3. A multistakeholder approach

In 1999, the first Safer Internet Programme was launched in order to support projects and events, as well as to promote industry self-regulation and international co-operation. 
Self-regulation has been one of the key instruments of the European Strategy to create a Better Internet for Children. In order to ensure that children, parents and teachers have access to the right tools and information for safe use of the internet and new technologies, the European Commission has been supporting industry self-regulation, enabling industry to create a system by which they can deal rapidly with any security challenges that may arise. Some self-regulatory initiatives have already been taken, with European Commission support, by industry at European level. These include: 
  • European framework for safer mobile use by young teenagers and children (2007)
    • The result of discussions held in a high-level group, which set out a series of measures the signatories committed to implement on their services throughout Europe, including:
      • access control for adult content;
      • awareness-raising campaigns for parents and children;
      • the classification of commercial content according to national standards of decency and appropriateness;
      • the fight against illegal content on mobiles.
  • The safer social networking principles for the EU (2009)
    • Self-regulatory agreement signed by the major social networking services providers active in Europe committed to implementing measures to ensure the safety of minors on their services. A commitment was reached to set guiding principles for safer social networking, which were signed by 21 companies.
      • Evaluation of the Implementation of the Safer Social Networking Principles for the EU Part I: General Report (2010)
        • This report is a part of the European Commission's commitment to and support of the self-regulatory initiative from social networks to implement ‘Safer Social Networking Principles' signed by 20 social networking companies in 2009. The report analyses the 19 self-declarations submitted by the signatories of the Principles as well as 25 of the services offered among these companies in order to give an overview of the general level of implementation.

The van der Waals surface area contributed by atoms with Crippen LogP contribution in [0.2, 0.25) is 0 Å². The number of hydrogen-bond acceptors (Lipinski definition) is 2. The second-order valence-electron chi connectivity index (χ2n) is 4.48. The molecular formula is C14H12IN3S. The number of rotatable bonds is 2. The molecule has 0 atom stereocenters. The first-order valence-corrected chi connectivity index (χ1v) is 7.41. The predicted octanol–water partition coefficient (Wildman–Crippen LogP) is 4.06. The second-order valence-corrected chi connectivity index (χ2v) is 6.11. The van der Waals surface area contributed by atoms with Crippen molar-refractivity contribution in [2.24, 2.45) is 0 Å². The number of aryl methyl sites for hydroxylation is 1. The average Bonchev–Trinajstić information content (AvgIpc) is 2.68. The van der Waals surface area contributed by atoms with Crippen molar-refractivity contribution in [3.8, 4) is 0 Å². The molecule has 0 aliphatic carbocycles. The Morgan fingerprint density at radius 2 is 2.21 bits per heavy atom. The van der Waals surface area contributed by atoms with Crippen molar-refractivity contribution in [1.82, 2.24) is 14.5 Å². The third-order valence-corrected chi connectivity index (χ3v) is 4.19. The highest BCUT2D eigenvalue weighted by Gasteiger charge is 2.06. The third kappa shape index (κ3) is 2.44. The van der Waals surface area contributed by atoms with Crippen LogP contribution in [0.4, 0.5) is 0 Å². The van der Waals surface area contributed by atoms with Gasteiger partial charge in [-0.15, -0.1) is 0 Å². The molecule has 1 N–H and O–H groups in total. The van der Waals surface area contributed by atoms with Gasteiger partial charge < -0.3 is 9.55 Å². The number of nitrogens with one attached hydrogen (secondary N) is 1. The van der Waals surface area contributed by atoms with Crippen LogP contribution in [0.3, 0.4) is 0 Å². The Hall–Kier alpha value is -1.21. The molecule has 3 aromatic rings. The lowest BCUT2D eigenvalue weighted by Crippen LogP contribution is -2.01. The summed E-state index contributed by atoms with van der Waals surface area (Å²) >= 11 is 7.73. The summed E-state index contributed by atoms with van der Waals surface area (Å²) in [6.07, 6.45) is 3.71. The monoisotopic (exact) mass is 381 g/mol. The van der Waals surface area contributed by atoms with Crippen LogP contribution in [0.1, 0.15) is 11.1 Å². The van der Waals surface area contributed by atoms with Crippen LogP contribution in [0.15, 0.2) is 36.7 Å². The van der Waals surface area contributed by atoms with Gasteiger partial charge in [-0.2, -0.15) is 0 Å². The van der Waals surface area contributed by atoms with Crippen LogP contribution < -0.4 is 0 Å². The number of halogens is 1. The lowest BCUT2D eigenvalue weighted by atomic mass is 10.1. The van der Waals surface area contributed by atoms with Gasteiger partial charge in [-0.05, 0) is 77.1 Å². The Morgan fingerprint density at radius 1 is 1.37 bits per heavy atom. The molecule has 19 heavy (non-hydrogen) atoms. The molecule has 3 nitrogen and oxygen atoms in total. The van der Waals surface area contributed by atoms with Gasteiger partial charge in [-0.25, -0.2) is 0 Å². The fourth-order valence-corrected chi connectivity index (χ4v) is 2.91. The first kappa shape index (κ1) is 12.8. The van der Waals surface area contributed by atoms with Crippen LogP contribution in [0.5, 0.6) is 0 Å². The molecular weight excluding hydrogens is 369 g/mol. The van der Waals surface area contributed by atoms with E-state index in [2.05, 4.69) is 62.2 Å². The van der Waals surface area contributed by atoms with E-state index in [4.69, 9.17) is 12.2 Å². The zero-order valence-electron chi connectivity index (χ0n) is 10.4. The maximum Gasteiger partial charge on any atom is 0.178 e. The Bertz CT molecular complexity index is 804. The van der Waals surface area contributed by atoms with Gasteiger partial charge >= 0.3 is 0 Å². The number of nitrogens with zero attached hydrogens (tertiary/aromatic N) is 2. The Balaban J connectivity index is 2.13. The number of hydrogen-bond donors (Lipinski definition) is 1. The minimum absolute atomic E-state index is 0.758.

• Assessment of the Implementation of the Safer Social Networking Principles for the EU on 14 Websites: Summary Report (2011)
        • This report is part of the European Commission's commitment to support the industry self-regulatory initiative - the ‘Safer Social Networking Principles' signed by 21 social networking companies to date. The report summarises the findings of the 2nd assessment (Phase A) where 14 social networking websites (SNS) were tested. 
  • CEO Coalition to make the internet a better place for kids (2011)
    • A cooperative voluntary intervention designed to respond to emerging challenges arising from the diverse ways in which young Europeans go online.
    • Company signatories to the Coalition committed to take positive action throughout 2012 in five areas:
      • Simple and robust reporting tools for users.
      • Age-appropriate privacy settings.
      • Wider use of content classification.
      • Wider availability and use of parental controls.
      • Effective takedown of child sexual abuse material (CSAM).
In line with these self-regulatory initiatives supported by the European Commission, another initiative has been initiated by industry more directly – the ICT Coalition for Children Online aiming to help younger internet users across Europe to make the most of the online world and deal with any potential challenges and risks. 
In 2012, members of the ICT Coalition signed up to a set of guiding principles to ensure that the safety of younger internet users is integral to the products and services they develop. The Principles for the Safer Use of Connected Devices and Online Services by Children and Young People in the EU that have been developed by the ICT Coalition encourage best practice in the key areas of content, parental controls, dealing with abuse/misuse, child sexual abuse content or illegal content, privacy and control, and education and awareness.
As part of its efforts to encourage industry to develop codes of conduct to support the implementation of the EU's updated audiovisual rules, in May 2016 the European Commission announced a new Alliance to better protect children online, building on the work of the CEO coalition to make the internet a better place for kids.